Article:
A Supreme Teacher Continues on...

A Native American brother weeps hot tears of rage as he recalls his time in “that mess” that was the American war in Vietnam in the 1960s and 1970s. “The Creator didn’t put us here for this,” he says, choking back tears. In the space of a couple minutes, he then recites the violent history of the USA better than any history book ever could.

It is August 2002, nearly a year after 11 September 2001, and the Native brother is participating in a sangha, or community, of Vietnam war veterans organized by Vietnamese Buddhist monk Thich Nhat Hanh at Stonehill College, a private Catholic school located in Easton, Massachusetts. Like me, Nhat Hanh was in the United States at the time of 9/11 and saw firsthand the dangerous wave of fear, ignorance and hate that quickly rose up throughout the land: A “war on terrorism” was officially declared, the nation of Afghanistan was soon invaded and now the U.S. government was preparing for a second invasion in Iraq.

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Accolades for the Archbishop

It is early morning somewhere in rural South Africa, the sun not yet rising over the horizon. In the dim morning light, through the slowly lifting fog — or is it smoke from the nearby shacks? — I am walking up some makeshift steps on the side of a steep ravine. I look over at the person walking up next to me and study the lines on his face: It is Desmond Tutu, the revered Anglican Church archbishop of South Africa. He is showing me around here, he explains, because he wants me to see how people in South Africa really live, the poverty they still have to face in the land of apartheid.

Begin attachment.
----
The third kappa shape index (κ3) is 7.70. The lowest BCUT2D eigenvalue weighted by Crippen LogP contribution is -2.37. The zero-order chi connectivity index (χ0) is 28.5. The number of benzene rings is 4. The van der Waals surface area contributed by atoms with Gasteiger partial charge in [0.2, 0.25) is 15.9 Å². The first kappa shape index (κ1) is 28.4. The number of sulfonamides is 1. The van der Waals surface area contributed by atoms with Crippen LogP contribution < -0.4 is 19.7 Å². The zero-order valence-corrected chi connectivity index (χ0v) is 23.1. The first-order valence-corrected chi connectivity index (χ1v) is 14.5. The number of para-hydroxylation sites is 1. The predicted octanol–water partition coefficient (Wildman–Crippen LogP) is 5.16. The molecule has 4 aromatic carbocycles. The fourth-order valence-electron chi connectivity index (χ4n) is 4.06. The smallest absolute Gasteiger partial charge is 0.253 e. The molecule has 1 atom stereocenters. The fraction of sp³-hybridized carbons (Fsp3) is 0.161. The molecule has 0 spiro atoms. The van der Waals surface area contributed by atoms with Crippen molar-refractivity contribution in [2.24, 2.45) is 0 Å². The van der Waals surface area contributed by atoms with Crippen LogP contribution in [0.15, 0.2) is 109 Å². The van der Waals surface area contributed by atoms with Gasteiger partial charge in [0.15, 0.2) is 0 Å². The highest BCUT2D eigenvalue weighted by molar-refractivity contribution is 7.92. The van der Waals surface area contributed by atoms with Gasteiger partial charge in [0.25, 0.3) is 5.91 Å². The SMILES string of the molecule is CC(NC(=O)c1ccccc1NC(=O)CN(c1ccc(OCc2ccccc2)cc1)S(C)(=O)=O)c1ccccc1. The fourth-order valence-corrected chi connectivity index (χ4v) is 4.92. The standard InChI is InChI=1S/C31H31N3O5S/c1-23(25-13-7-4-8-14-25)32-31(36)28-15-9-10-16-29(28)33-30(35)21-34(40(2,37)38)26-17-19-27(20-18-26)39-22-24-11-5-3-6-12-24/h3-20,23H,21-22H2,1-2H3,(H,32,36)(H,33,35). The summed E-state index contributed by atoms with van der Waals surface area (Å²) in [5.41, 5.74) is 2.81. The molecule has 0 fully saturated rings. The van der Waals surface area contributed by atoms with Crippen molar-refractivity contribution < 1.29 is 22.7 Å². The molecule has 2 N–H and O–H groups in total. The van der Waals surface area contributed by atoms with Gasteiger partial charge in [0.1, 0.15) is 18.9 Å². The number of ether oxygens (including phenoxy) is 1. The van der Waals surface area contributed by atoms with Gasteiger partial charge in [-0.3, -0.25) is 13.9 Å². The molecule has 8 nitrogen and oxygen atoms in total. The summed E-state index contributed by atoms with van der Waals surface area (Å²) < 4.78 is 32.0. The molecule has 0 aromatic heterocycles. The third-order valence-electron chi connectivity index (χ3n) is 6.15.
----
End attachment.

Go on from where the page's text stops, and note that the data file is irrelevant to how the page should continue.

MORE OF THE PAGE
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Salute to a Soul Sister

Janice Mirikitani and a friend are walking down the sidewalk, as the friend’s recollection goes, in the Tenderloin district of San Francisco, California, USA — one of the city’s poorer and more merciless areas. Coming down the sidewalk toward them is a man of the streets who is making loud barking and growling noises like a dog; he is obviously in need of some help.

The friend instinctively grabs Mirikitani’s arm to pull her away and out of the path of a perceived danger looming ahead. Just as instinctively, Mikiritani pulls the friend back close to her and keeps walking straight ahead, her stride intact. Soon, the man and Janice are standing face to face on the sidewalk and the friend’s heart is racing, fearing what might come next.

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From Syrinx to Rio, A Writer Remembered

The first time I heard Rush on the radio was the very moment when I began to take notice of rock musician Neil Peart as a writer in his own right. I even remember when and where it all started: It was sometime in early 1980; I had just turned 21. On a warm afternoon, in my car with the windows rolled down and the radio blasting, I was on my way to the beach and stopped at a traffic light at a major intersection in town when the “The Spirit of Radio” from the new Rush album Permanent Waves came over the airwaves of a local FM rock radio station. Peart’s drumming especially knocked me out, and I soon got the LP record and found an even greater musical feast to be had: the song lyrics that Peart wrote for almost the whole album.

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Hamba Kahle to a South African Son

Hamba kahle in the Xhosa and Zulu languages of South Africa is a commonly expressed heartfelt wish for a deceased person to “go well” on their spiritual journey in the Great Beyond. Another commonly heard English phrase at South African funerals is that someone “ran a good race” during his/her lifetime on Earth, having lived a life worthy of praise.

Such terms of endearment are among the many now being expressed throughout South Africa for renowned musician Johnny Clegg, who passed away at his home in Johannesburg a few days ago at the all-too-young age of 66. He had succumbed to pancreatic cancer.